(Sad PS. That is either Gabriel or Joseph whose head I neatly sliced. My sincere apology!)

 

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Culture family celebrations Food Holidays Home Humor Life Photography

Cinnamon Roll Saga

How is it that sugary goo tangled arm-in-arm with sunshiny-yellow butter morphs into a creation that snaps our tastebuds into smiling salute, but at the same moment prompts our doctors to caution, “Watch it now, Easy does it.”? Ah, life. Incredibly wonderful, yet patently unfair as regards the consumption of such things that at their origin told of golden-grain fields, herds of glossy girl cows, cackling hens, and not to forget the standing forest of trees whose bark yields the aromatic twirled spice that is basic to a notable cinnamon roll.

DSC_0347For some time now I have observed the practice of foregoing the creation of these and similarly cautionary delectables until Jerry and I have company . . .or some analogous festive occasion that might beg for such formation. Through the years I have tweaked recipes until I have settled on a basic yeast roll, and in so doing, have wondered if said dough could serve as foundation for a master cinnamon roll. The problem lay in the fact that while reserving such for guests, I also have an aversion to test-driving on company. (What’s a girl to do?) So, a couple of days before Independence Day I announced to a few persons of interest that on that day–this special holiday–I would conduct a cinnamon roll test-run. Perfect!

DSC_0352DSC_0353About mid-morning Rebecca called saying her earlier plans had dissolved, and she’d be up for a visit. I smiled, told her of the cinnamon roll experiment, and what time we would be eating.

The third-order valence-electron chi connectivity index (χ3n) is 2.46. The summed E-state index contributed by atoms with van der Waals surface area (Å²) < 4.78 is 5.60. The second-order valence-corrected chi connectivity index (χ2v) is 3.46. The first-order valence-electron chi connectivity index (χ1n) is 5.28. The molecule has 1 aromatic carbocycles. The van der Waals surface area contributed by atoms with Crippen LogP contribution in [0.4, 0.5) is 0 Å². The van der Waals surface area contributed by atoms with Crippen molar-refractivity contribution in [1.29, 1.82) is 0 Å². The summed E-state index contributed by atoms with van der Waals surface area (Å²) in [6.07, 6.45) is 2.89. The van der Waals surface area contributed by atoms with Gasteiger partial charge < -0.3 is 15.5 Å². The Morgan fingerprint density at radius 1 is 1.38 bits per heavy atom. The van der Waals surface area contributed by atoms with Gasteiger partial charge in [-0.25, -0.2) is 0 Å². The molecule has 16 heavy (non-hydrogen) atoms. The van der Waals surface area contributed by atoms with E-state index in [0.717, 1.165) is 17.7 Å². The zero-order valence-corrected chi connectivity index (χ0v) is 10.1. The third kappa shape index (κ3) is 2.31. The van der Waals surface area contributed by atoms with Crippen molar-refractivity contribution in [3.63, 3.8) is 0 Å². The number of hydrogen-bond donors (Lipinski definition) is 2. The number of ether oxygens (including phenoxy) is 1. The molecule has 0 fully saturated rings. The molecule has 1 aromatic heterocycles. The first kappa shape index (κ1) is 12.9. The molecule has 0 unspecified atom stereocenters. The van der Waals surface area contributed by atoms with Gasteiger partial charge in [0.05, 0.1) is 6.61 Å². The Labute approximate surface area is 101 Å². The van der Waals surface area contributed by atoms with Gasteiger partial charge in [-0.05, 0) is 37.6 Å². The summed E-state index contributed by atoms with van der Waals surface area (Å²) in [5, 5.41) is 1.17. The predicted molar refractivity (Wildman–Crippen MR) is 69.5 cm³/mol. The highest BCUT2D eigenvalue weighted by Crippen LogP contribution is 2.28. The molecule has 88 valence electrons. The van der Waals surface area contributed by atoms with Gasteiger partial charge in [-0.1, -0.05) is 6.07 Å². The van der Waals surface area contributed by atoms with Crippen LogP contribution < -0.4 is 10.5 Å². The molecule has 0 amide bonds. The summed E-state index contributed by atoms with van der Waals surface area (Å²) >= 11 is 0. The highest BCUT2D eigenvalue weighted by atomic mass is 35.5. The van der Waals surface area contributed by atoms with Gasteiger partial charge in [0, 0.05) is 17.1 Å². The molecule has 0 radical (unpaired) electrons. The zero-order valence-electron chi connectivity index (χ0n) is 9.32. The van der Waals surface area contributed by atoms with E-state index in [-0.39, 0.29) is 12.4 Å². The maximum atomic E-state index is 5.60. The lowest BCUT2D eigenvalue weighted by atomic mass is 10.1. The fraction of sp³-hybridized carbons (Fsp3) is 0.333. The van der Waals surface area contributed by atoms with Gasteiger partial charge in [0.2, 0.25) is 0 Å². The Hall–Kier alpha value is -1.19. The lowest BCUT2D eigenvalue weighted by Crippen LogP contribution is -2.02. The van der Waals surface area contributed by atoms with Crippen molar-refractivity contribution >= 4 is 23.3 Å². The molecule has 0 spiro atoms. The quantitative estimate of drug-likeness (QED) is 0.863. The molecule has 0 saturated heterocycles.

“I’ll be up to help you judge, Mom.”

I had told Jerry we would have one for breakfast, but although I was up at 5:30 to get them started, things happened, and we wound up eating a regular breakfast, holding the thought that the rolls would be great for a coffee break. Or dessert for our big meal if worse came to worse.

DSC_0355We would eat at 3:00. Jerry grilled brats. I fried potatoes, made a salad, and Rebecca put together a green bean casserole, using Mozzarella I had in the fridge instead of the Swiss she needed. Saved a market run.

We dined on the back deck, and well before we had cleared the table after eating the tasty food, I announced there would be no interval between dinner and dessert. Too eager. We made coffee, I plated the huge rolls, and carried them out. They were soft and gooey. . . And! perfect.

DSC_0358DSC_0359DSC_0364Rebecca decided against taking any home with her. I wrapped two, placed them in the freezer, and placed one on a dish, covered it with a glass dome and placed it inside the oven.  Should stay fresh like that and Jerry would have it the next day for a snack, I was sure.

DSC_0371I believe it was around  8:00  in the evening when I detected movement in the kitchen, and as I watched a gentleman moved from said area, a well-filled plate in his hand. Jerry grinned.

“Where did you get that cinnamon roll?” I asked.

“In the freezer.”

Well, here we are on July 5th, and this nice cinnamon roll  I saved for Jerry is still available. I suspect in a couple of hours, though, that it will not remain in such fine form; rather it will have become a sweet, gooey memory, and its origin of flora and fauna will be a forgotten speck of the ages.